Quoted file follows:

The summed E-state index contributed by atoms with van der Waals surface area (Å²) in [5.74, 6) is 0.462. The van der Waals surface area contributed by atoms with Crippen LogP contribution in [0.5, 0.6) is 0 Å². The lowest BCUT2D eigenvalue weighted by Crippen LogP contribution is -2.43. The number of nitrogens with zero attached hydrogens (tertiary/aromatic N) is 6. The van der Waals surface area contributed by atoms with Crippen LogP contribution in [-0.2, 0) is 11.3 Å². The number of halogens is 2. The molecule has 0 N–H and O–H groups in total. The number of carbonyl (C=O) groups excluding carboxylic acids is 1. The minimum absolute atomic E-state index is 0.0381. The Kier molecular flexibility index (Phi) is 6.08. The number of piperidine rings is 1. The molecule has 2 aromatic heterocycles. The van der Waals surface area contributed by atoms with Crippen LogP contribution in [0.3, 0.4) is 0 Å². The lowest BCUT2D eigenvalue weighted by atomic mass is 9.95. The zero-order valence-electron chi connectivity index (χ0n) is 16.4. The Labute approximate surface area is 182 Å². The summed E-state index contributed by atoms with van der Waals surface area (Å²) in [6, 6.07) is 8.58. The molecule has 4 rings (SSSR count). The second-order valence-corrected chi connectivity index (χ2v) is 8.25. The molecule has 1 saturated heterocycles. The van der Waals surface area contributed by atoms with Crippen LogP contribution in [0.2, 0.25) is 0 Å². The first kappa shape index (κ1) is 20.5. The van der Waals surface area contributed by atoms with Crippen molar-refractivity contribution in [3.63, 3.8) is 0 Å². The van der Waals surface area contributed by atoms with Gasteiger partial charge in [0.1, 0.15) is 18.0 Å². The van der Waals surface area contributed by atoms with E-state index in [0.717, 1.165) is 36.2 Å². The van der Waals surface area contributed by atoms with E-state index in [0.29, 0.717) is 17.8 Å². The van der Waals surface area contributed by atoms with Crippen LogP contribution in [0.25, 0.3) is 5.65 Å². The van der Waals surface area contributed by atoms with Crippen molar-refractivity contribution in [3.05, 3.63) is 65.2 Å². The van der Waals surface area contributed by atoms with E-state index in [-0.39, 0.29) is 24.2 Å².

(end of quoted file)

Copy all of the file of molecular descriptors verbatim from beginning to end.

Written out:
The summed E-state index contributed by atoms with van der Waals surface area (Å²) in [5.74, 6) is 0.462. The van der Waals surface area contributed by atoms with Crippen LogP contribution in [0.5, 0.6) is 0 Å². The lowest BCUT2D eigenvalue weighted by Crippen LogP contribution is -2.43. The number of nitrogens with zero attached hydrogens (tertiary/aromatic N) is 6. The van der Waals surface area contributed by atoms with Crippen LogP contribution in [-0.2, 0) is 11.3 Å². The number of halogens is 2. The molecule has 0 N–H and O–H groups in total. The number of carbonyl (C=O) groups excluding carboxylic acids is 1. The minimum absolute atomic E-state index is 0.0381. The Kier molecular flexibility index (Phi) is 6.08. The number of piperidine rings is 1. The molecule has 2 aromatic heterocycles. The van der Waals surface area contributed by atoms with Crippen LogP contribution in [0.3, 0.4) is 0 Å². The lowest BCUT2D eigenvalue weighted by atomic mass is 9.95. The zero-order valence-electron chi connectivity index (χ0n) is 16.4. The Labute approximate surface area is 182 Å². The summed E-state index contributed by atoms with van der Waals surface area (Å²) in [6, 6.07) is 8.58. The molecule has 4 rings (SSSR count). The second-order valence-corrected chi connectivity index (χ2v) is 8.25. The molecule has 1 saturated heterocycles. The van der Waals surface area contributed by atoms with Crippen LogP contribution in [0.2, 0.25) is 0 Å². The first kappa shape index (κ1) is 20.5. The van der Waals surface area contributed by atoms with Crippen molar-refractivity contribution in [3.63, 3.8) is 0 Å². The van der Waals surface area contributed by atoms with Gasteiger partial charge in [0.1, 0.15) is 18.0 Å². The van der Waals surface area contributed by atoms with E-state index in [0.717, 1.165) is 36.2 Å². The van der Waals surface area contributed by atoms with E-state index in [0.29, 0.717) is 17.8 Å². The van der Waals surface area contributed by atoms with Crippen LogP contribution in [0.25, 0.3) is 5.65 Å². The van der Waals surface area contributed by atoms with Crippen molar-refractivity contribution in [3.05, 3.63) is 65.2 Å². The van der Waals surface area contributed by atoms with E-state index in [-0.39, 0.29) is 24.2 Å².